Head of a Phoenician Woman

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Osama Shukir Muhammed Amin
published on 06 September 2017

This is a head of woman wearing an Egyptian wig. The hole at the top is a hole for suspension. Part of a baked clay votive figure. The Canaanite traditions of terracotta figurine manufacturer were continued by the Phoenicians, both at home and in the colonies. Some might have been made as votive offerings, but many clearly had an ornamental value. Phoenician, 6th century BCE. From Grave 1 at Tharros, Sardinia, modern-day Italy. (The British Museum, London.

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About the Author

Osama Shukir Muhammed Amin
Associate Professor of Neurology and lover of the Cradle of Civilization, Mesopotamia. I'm very interested in Mesopotamian history and always try to take photos of archaeological sites and artifacts in museums, both in Iraq and around the world.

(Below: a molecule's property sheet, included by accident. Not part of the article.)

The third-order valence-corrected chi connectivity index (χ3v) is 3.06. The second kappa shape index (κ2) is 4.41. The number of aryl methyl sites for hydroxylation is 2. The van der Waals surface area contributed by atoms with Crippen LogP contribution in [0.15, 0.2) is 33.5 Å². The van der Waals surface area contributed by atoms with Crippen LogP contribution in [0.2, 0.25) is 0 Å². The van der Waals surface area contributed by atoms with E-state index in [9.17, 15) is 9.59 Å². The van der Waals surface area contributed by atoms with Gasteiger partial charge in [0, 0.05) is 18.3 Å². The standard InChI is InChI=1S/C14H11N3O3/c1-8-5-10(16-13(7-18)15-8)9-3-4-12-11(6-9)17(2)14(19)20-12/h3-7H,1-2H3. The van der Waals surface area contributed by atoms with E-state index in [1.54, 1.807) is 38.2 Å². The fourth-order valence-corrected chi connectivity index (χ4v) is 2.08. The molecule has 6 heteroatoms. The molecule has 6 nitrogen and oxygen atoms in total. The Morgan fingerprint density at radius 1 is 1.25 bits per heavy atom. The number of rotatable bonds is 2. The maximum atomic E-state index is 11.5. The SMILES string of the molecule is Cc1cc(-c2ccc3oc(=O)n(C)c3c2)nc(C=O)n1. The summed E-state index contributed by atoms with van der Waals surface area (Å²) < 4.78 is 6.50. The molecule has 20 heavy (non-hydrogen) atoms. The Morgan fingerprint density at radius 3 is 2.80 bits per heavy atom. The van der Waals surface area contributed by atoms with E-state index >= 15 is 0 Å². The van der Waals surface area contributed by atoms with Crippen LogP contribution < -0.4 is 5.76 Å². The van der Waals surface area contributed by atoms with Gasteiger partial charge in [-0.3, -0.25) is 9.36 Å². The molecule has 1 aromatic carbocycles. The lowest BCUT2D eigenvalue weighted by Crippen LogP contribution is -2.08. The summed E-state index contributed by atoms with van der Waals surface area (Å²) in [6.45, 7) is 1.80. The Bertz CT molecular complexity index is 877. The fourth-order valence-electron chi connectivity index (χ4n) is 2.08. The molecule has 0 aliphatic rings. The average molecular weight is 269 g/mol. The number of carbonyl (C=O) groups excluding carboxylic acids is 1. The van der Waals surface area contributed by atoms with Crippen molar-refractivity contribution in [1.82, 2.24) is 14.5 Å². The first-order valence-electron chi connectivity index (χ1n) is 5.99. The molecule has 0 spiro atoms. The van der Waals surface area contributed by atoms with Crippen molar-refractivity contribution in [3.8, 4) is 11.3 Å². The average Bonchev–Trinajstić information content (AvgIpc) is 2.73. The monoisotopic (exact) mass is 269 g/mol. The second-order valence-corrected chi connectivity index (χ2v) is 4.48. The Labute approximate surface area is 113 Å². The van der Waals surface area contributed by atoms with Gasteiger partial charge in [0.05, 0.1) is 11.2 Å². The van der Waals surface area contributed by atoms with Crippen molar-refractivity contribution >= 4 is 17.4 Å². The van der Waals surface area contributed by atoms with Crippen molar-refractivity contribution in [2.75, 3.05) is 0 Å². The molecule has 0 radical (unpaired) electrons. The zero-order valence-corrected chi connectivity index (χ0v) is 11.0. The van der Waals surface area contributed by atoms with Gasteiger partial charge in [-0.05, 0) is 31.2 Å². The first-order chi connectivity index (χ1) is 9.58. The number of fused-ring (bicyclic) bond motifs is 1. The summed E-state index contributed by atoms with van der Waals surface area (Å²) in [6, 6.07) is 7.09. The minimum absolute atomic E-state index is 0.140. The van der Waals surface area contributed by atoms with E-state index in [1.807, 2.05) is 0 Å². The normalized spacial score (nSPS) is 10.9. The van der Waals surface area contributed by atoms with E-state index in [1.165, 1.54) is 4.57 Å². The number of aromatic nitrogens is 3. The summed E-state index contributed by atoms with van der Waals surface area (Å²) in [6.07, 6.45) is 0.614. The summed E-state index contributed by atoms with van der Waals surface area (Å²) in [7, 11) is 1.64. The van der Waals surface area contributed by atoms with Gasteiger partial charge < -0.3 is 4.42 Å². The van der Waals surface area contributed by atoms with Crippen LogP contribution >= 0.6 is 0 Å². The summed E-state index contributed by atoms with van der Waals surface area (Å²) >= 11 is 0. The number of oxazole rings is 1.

Cite This Work

APA Style

Amin, O. S. M. (2017, September 06). Head of a Phoenician Woman. World History Encyclopedia. Retrieved from https://www.worldhistory.org/image/7203/head-of-a-phoenician-woman/

Chicago Style

Amin, Osama Shukir Muhammed. "Head of a Phoenician Woman." World History Encyclopedia. Last modified September 06, 2017. https://www.worldhistory.org/image/7203/head-of-a-phoenician-woman/.

MLA Style

Amin, Osama Shukir Muhammed. "Head of a Phoenician Woman." World History Encyclopedia. World History Encyclopedia, 06 Sep 2017. Web. 07 Feb 2023.